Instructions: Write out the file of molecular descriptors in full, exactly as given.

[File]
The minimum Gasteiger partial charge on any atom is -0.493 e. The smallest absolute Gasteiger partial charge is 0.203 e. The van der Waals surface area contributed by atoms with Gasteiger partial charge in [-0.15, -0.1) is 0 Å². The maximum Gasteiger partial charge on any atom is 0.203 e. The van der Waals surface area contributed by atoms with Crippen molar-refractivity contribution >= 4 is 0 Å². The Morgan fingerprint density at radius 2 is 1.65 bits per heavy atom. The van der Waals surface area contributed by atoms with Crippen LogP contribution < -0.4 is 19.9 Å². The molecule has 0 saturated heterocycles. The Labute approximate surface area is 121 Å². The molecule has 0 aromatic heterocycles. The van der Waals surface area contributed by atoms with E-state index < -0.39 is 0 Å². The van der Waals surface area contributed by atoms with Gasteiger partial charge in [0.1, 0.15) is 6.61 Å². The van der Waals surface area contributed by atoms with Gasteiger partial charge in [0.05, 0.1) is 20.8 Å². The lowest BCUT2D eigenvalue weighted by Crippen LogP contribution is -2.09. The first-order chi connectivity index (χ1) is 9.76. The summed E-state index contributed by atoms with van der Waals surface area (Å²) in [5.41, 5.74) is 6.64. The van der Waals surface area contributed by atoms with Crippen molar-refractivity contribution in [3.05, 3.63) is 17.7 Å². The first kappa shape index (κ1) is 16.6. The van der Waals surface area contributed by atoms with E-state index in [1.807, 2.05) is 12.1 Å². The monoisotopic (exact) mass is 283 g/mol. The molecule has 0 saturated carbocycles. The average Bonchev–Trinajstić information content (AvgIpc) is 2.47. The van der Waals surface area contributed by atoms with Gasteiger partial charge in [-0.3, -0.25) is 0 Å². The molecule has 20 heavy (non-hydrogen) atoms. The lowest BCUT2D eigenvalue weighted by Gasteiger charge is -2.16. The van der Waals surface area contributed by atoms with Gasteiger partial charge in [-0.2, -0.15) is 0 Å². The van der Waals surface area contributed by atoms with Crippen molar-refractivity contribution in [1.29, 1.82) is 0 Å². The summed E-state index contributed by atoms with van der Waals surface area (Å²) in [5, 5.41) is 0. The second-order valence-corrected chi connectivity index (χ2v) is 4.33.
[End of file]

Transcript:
The minimum Gasteiger partial charge on any atom is -0.493 e. The smallest absolute Gasteiger partial charge is 0.203 e. The van der Waals surface area contributed by atoms with Gasteiger partial charge in [-0.15, -0.1) is 0 Å². The maximum Gasteiger partial charge on any atom is 0.203 e. The van der Waals surface area contributed by atoms with Crippen molar-refractivity contribution >= 4 is 0 Å². The Morgan fingerprint density at radius 2 is 1.65 bits per heavy atom. The van der Waals surface area contributed by atoms with Crippen LogP contribution < -0.4 is 19.9 Å². The molecule has 0 saturated heterocycles. The Labute approximate surface area is 121 Å². The molecule has 0 aromatic heterocycles. The van der Waals surface area contributed by atoms with E-state index < -0.39 is 0 Å². The van der Waals surface area contributed by atoms with Gasteiger partial charge in [0.1, 0.15) is 6.61 Å². The van der Waals surface area contributed by atoms with Gasteiger partial charge in [0.05, 0.1) is 20.8 Å². The lowest BCUT2D eigenvalue weighted by Crippen LogP contribution is -2.09. The first-order chi connectivity index (χ1) is 9.76. The summed E-state index contributed by atoms with van der Waals surface area (Å²) in [5.41, 5.74) is 6.64. The van der Waals surface area contributed by atoms with Crippen molar-refractivity contribution in [3.05, 3.63) is 17.7 Å². The first kappa shape index (κ1) is 16.6. The van der Waals surface area contributed by atoms with E-state index in [1.807, 2.05) is 12.1 Å². The monoisotopic (exact) mass is 283 g/mol. The molecule has 0 saturated carbocycles. The average Bonchev–Trinajstić information content (AvgIpc) is 2.47. The van der Waals surface area contributed by atoms with Gasteiger partial charge in [-0.3, -0.25) is 0 Å². The molecule has 20 heavy (non-hydrogen) atoms. The lowest BCUT2D eigenvalue weighted by Gasteiger charge is -2.16. The van der Waals surface area contributed by atoms with Gasteiger partial charge in [-0.2, -0.15) is 0 Å². The van der Waals surface area contributed by atoms with Crippen molar-refractivity contribution in [1.29, 1.82) is 0 Å². The summed E-state index contributed by atoms with van der Waals surface area (Å²) in [5, 5.41) is 0. The second-order valence-corrected chi connectivity index (χ2v) is 4.33.